When you rebrand, you’re not just changing your company’s identity but also how your customers see and interact with it. When you change the way your brand is perceived by the general public, it costs money. To learn how much rebranding will cost and how to make sure it’s worth it, we spoke to experts on the subject. Here are some of the key takeaways:
There is no such thing as free marketing
Marketing is not an Olympic sport, and rebranding is not some kind of ninja stunt. Spending money on rebranding is a business expense. You wouldn’t go to the doctor and say, “I need stitches, but I don’t want to pay for them,” would you? The same goes for branding. Companies spend fortunes on brand marketing, and that doesn’t mean just putting a new logo on a website — brand engagement, the support you get from your customers, the level of service you provide, and the emotional connection you make with your customers all cost money.
Companies spend in the hundreds of millions on rebranding
The $300 million mark is a familiar one when it comes to discussing the financial impact of rebranding. But to put that number in context, it’s important to note that that figure doesn’t include the cost of the brand change itself. It only includes the financial impact of the change when looking at the grand total of all the money companies spend on brand marketing. That said, when you break down the figures by spending category, there are some pretty significant figures to be found: Rebranding is the most expensive when it comes to products, at $247 million. Not only is this money down the drain, but it’s also a waste. Companies spend money on brand engagement, which is the amount customers talk about your brand and how they feel about it, and they don’t spend a lot on customer service, the amount customers spend after they buy their products and services.
Knowing how to measure your brand’s success will help you decide whether it’s worth it to make changes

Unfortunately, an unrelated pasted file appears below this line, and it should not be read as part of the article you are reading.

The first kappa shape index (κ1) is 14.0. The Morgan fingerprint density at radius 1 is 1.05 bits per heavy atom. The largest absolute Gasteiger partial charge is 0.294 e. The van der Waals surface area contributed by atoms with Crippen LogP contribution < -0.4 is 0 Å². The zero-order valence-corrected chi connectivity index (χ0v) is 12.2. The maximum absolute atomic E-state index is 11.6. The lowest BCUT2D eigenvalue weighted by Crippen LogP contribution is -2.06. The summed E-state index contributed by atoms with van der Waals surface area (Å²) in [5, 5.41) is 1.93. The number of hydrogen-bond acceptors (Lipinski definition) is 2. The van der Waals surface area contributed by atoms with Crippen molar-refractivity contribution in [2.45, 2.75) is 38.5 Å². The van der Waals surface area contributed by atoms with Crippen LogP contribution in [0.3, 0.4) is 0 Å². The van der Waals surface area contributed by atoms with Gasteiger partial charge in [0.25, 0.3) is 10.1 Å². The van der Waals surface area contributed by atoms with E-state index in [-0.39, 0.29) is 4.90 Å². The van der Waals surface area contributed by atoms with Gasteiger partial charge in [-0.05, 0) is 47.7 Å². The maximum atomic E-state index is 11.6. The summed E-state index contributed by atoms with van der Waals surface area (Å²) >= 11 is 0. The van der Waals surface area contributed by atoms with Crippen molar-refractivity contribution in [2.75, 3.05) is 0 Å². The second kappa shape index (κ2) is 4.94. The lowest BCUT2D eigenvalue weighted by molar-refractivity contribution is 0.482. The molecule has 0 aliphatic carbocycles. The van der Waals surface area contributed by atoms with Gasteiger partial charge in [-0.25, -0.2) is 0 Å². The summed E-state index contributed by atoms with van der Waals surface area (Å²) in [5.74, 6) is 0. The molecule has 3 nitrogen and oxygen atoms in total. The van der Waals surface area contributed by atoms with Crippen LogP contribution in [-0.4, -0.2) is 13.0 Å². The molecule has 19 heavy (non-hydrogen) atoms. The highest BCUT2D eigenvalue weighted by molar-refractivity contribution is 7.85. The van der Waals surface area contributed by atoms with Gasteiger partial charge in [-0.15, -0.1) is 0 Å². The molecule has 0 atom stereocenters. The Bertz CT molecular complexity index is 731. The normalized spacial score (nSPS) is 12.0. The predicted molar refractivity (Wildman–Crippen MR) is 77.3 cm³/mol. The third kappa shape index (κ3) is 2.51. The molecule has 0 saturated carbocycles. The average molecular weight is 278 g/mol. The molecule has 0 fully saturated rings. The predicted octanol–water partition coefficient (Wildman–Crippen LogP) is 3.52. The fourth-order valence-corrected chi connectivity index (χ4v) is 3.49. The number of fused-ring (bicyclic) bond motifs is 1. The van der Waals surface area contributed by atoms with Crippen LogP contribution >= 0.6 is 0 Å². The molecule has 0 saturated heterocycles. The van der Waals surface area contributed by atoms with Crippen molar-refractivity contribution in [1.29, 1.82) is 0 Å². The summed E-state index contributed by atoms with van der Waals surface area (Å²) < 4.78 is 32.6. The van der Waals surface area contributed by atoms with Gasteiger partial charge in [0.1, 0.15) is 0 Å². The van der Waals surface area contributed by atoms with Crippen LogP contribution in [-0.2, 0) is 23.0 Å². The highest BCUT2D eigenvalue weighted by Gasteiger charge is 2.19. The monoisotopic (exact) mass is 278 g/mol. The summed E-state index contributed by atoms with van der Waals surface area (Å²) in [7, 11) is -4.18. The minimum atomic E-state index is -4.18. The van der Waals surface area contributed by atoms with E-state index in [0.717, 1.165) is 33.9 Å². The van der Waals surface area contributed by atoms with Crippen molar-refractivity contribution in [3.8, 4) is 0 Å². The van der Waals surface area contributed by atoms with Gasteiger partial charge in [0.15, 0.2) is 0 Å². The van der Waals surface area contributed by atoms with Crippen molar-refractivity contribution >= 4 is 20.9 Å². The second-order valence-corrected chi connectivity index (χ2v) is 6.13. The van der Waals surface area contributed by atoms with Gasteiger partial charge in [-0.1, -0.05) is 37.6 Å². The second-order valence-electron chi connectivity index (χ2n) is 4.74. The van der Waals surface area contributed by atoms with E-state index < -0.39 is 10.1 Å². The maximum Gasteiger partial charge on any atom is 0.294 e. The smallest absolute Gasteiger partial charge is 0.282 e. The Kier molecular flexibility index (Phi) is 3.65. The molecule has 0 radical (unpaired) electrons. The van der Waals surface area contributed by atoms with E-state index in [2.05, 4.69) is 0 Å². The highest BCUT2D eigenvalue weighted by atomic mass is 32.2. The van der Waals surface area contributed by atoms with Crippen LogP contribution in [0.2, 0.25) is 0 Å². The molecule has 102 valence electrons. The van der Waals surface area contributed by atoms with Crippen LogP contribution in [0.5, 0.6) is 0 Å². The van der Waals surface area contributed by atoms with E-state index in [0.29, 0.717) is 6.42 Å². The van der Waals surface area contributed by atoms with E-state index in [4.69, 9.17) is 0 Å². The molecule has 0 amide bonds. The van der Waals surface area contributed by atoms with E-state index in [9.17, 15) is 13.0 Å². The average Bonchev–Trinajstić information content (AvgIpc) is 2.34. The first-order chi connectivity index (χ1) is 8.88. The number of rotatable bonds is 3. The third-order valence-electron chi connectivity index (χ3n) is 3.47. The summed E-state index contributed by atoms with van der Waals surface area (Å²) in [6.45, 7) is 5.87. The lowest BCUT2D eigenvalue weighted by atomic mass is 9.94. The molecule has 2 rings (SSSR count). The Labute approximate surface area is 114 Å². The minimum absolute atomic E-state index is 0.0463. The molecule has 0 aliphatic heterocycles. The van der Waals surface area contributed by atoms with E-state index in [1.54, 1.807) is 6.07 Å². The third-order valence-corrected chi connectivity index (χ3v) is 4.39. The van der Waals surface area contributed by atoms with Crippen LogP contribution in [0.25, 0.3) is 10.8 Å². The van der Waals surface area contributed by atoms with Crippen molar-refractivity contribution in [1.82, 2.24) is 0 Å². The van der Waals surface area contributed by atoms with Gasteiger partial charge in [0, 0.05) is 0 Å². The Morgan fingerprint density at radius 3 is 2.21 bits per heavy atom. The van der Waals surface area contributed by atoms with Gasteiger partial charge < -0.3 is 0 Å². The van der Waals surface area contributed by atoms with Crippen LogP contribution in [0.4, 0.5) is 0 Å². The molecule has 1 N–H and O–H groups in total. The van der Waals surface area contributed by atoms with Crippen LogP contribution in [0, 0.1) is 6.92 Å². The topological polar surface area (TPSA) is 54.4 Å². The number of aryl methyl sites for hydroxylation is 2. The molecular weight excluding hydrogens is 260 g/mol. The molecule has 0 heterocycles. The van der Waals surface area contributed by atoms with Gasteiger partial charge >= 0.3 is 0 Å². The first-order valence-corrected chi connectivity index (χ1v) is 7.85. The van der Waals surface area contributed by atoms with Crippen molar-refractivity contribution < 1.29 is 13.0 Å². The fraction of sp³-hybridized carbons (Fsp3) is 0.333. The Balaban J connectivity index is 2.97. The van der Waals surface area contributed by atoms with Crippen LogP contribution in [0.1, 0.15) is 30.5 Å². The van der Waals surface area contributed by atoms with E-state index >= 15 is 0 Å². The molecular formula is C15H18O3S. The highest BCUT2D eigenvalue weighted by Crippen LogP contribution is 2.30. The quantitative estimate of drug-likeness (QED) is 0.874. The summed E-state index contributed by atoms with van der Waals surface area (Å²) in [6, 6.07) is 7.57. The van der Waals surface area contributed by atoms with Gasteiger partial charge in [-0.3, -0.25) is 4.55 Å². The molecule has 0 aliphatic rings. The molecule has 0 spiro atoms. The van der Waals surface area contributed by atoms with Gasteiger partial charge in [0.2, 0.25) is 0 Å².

Before you start the rebranding process, you need to know how you’re doing to measure up to your brand’s standards. To get a better idea of whether you’re achieving your brand’s objectives, it’s helpful to break down the goals into smaller goals and measure them against specific milestones. For example, let’s say your brand’s main goal is to increase customer satisfaction. You could break that down into smaller goals, like increasing the number of customers who are very satisfied with your service or getting a certain percentage of customers to say they would recommend your brand to others. Once you know how you’re doing, you can decide whether or not it makes sense to spend money on brand rebranding.
It all comes down to communication – be skilled at it, or hire someone who is
To make the most of rebranding, you need to be skilled at communication. You need to be able to identify your customers’ problems and provide solutions, both through your brand and in the form of your products and services. But communication isn’t just about hearing the words, it’s about listening as well — and that means being able to pick up on the meanings behind the words you use. It takes practice, but it’s something any business can learn. Hire a branding consultant, or take online training, to help you with your communication skills.
The cost of rebranding can vary greatly depending on several factors, including the size of the business, the type of business, and the industry you’re in. If your brand is new to the area or has a localized name, rebranding may not be the best idea. Instead, you may want to court exposure with guerrilla marketing or use social media to drive traffic to your website. If you’re in a large market, rebranding may not be necessary — and in that case, you probably have a pretty good business already. But for smaller companies that don’t need the exposure, rebranding can be a smart decision. If you’re rebranding, make sure to chat with experts to learn more about how much rebranding will cost and how to make sure it’s worth it.